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For many years, Google has been monitoring the activity of commercial spyware sellers and in conjunction with Google’s Project Zero,  discovered the fact that RCS Labs, an Italian vendor, utilizes unusual drive-by downloads as first infection vectors to target iOS and Android mobile users.

What Happened?

Every campaign that TAG was made aware of began with a one-of-a-kind link being sent to the target.

An example screenshot from one of the attacker controlled sites, www.fb-techsupport[.]com.

Source

After the user clicked on the website, they were tricked into downloading and installing a malicious program on their mobile device using either Android or iOS.

After disabling the victim’s data connection, the attacker would send a malicious link to the target through SMS, requesting that they download a program in order to regain their data connectivity. Programs are sometimes disguised as messaging applications in order to avoid engagement by ISPs when this is not an option.

After having their Internet connection cut off with the assistance of their Internet service provider (ISP), victims of attacks that used drive-by downloads to infect multiple victims were prompted to install malicious apps (camouflaged as legitimate mobile carrier apps) in order to regain access to the Internet.

Seven of the nine zero-day vulnerabilities our Threat Analysis Group discovered in 2021 fall into this category: developed by commercial providers and sold to and used by government-backed actors. TAG is actively tracking more than 30 vendors with varying levels of sophistication and public exposure selling exploits or surveillance capabilities to government-backed actors.

Our findings underscore the extent to which commercial surveillance vendors have proliferated capabilities historically only used by governments with the technical expertise to develop and operationalize exploits. This makes the Internet less safe and threatens the trust on which users depend.

Today, alongside Google’s Project Zero, we are detailing capabilities we attribute to RCS Labs, an Italian vendor that uses a combination of tactics, including atypical drive-by downloads as initial infection vectors, to target mobile users on both iOS and Android. We have identified victims located in Italy and Kazakhstan.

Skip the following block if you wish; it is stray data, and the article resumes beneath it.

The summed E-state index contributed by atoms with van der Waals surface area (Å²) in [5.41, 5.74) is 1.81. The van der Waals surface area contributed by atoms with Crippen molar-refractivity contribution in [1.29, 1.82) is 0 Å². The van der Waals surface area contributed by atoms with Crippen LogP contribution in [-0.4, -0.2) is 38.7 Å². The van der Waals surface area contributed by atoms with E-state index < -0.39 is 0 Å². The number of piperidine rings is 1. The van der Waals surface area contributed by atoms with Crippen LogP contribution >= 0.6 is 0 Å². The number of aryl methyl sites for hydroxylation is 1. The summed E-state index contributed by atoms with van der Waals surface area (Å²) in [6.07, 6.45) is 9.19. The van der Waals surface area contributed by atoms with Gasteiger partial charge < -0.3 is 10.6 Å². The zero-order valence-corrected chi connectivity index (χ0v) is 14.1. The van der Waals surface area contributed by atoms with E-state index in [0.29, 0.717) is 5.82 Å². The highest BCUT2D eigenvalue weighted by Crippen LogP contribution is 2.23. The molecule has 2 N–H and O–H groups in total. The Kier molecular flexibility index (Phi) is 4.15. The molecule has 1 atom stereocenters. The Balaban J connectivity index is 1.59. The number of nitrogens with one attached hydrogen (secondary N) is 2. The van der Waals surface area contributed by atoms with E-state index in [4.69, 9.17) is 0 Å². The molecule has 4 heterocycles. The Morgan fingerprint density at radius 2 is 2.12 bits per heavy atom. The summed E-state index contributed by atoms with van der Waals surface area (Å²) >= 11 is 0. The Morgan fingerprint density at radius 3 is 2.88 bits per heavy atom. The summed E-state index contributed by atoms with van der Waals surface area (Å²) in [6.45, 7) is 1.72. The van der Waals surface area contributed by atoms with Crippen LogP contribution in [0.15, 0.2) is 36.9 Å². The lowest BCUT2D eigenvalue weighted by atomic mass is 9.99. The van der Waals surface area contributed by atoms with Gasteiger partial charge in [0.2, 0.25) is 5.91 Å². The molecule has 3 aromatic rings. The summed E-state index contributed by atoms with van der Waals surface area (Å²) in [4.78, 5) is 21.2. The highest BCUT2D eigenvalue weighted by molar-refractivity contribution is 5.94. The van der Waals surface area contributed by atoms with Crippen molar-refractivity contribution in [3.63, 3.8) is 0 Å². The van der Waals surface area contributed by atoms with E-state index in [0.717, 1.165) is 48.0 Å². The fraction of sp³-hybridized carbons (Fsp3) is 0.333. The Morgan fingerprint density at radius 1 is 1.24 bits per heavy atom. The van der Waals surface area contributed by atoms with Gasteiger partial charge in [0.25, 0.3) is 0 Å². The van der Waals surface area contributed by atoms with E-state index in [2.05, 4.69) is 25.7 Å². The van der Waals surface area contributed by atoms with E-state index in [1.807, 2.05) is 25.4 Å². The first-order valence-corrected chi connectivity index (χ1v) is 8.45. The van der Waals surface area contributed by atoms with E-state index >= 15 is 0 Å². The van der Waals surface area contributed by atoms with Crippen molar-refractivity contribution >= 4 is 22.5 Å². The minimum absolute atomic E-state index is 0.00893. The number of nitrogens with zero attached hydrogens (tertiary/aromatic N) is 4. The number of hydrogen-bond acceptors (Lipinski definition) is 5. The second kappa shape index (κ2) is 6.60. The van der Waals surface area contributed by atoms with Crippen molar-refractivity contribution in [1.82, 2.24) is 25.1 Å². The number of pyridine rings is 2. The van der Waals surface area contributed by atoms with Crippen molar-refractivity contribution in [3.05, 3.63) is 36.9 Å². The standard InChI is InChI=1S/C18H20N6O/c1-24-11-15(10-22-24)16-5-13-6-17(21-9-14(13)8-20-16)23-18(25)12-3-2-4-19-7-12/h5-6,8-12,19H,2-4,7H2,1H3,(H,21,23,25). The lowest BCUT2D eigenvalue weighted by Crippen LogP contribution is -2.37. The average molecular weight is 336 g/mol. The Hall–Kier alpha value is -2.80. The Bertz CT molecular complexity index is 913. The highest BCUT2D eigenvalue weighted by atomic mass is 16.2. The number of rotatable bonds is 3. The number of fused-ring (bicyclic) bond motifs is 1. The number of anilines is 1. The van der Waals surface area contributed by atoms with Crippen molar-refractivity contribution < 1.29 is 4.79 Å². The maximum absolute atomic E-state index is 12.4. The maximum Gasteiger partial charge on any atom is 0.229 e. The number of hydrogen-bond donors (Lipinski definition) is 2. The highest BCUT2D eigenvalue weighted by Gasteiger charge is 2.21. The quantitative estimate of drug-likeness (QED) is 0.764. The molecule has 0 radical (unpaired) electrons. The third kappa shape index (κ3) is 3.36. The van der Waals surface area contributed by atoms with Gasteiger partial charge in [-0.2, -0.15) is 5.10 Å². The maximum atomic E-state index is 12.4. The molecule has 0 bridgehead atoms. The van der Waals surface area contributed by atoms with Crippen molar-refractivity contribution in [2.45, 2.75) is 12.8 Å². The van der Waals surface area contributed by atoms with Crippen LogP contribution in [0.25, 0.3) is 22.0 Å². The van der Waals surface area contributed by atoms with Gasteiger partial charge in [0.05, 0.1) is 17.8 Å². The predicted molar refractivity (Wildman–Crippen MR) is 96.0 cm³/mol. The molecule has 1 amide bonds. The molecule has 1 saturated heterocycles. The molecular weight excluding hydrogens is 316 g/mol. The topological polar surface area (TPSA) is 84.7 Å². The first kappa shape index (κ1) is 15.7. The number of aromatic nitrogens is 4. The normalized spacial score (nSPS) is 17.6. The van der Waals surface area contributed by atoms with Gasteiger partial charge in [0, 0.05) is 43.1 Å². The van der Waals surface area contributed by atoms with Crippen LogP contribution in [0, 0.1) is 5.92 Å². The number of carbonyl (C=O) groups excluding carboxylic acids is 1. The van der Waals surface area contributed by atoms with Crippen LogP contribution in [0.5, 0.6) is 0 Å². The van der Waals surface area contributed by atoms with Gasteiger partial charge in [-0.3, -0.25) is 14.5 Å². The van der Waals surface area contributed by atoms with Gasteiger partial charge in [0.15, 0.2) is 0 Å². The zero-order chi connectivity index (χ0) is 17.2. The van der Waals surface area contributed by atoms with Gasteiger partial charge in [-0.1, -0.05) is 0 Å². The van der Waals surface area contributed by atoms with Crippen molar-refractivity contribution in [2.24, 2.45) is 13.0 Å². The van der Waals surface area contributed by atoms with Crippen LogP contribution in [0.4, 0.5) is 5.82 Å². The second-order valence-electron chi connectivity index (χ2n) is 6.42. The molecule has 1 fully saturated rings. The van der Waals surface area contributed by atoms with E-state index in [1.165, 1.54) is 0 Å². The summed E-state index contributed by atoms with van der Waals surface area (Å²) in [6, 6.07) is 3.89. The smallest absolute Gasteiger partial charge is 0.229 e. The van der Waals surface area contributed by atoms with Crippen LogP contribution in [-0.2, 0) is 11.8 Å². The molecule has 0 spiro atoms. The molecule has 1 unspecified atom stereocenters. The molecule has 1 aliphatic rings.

Source

In the event that the attackers were unable to communicate directly with the ISPs of their targets, they would mask the malicious apps as harmless chat programs.

They encouraged people to use them by creating a fake support website that pretended to assist prospective victims in regaining access to their suspended accounts on Facebook, Instagram, or WhatsApp.

However, although clicking on the URLs for Facebook and Instagram would enable users to install the real applications, clicking on the link for WhatsApp would result in their downloading a malicious version of the actual WhatsApp program.

According to information provided by BleepingComputer, the malicious applications that were installed on the smartphones of the victims were not downloadable from either the Apple App Store or Google Play. In spite of this, the attackers sideloaded the iOS version (which was certified with an enterprise certificate) and then prompted the victim to permit the installation of applications from unknown sources.

The iOS software that was found to be involved in these assaults came with multiple built-in vulnerabilities, which gave it the ability to steal data and increase its privileges on the device that had been hacked. It includes a wrapper for a generic privilege escalation attack, which is put to use by six separate vulnerabilities. A minimalist agent that is able to exfiltrate interesting files from the device, such as the Whatsapp database, is also included in it, that bundles six different exploits: CVE-2018-4344 , CVE-2019-8605, CVE-2020-3837, CVE-2020-9907CVE-2021-30883, and CVE-2021-30983.

This campaign serves as a useful reminder that attackers do not necessarily rely on vulnerabilities in order to get the rights they need.

These companies are making it possible for malicious hacking tools to become more widely available and are equipping countries that would not be able to create these capabilities on their own.

The Internet is exposed to a significant danger whenever a vendor secretly hoards zero-day vulnerabilities, particularly in the event that the firm is itself breached.

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Author Profile

Dora Tudor

Cyber Security Enthusiast

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Dora is a digital marketing specialist within Heimdal™ Security. She is a content creator at heart - always curious about technology and passionate about finding out everything there is to know about cybersecurity.

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